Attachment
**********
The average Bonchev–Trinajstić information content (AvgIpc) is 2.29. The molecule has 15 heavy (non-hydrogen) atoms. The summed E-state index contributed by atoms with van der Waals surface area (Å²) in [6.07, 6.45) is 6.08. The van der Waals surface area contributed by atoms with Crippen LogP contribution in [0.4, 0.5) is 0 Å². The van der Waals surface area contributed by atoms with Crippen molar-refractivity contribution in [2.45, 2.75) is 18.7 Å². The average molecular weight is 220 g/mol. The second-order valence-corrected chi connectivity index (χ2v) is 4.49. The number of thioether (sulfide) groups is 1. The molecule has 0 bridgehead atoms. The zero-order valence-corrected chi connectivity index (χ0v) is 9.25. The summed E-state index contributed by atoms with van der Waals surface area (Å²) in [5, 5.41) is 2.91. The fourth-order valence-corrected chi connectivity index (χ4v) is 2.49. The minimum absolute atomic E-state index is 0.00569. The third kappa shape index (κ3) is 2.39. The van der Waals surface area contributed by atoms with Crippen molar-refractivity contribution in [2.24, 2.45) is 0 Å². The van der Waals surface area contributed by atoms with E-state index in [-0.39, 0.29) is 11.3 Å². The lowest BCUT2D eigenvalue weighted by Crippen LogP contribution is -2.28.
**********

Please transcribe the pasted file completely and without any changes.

The average Bonchev–Trinajstić information content (AvgIpc) is 2.29. The molecule has 15 heavy (non-hydrogen) atoms. The summed E-state index contributed by atoms with van der Waals surface area (Å²) in [6.07, 6.45) is 6.08. The van der Waals surface area contributed by atoms with Crippen LogP contribution in [0.4, 0.5) is 0 Å². The van der Waals surface area contributed by atoms with Crippen molar-refractivity contribution in [2.45, 2.75) is 18.7 Å². The average molecular weight is 220 g/mol. The second-order valence-corrected chi connectivity index (χ2v) is 4.49. The number of thioether (sulfide) groups is 1. The molecule has 0 bridgehead atoms. The zero-order valence-corrected chi connectivity index (χ0v) is 9.25. The summed E-state index contributed by atoms with van der Waals surface area (Å²) in [5, 5.41) is 2.91. The fourth-order valence-corrected chi connectivity index (χ4v) is 2.49. The minimum absolute atomic E-state index is 0.00569. The third kappa shape index (κ3) is 2.39. The van der Waals surface area contributed by atoms with Crippen molar-refractivity contribution in [2.24, 2.45) is 0 Å². The van der Waals surface area contributed by atoms with E-state index in [-0.39, 0.29) is 11.3 Å². The lowest BCUT2D eigenvalue weighted by Crippen LogP contribution is -2.28.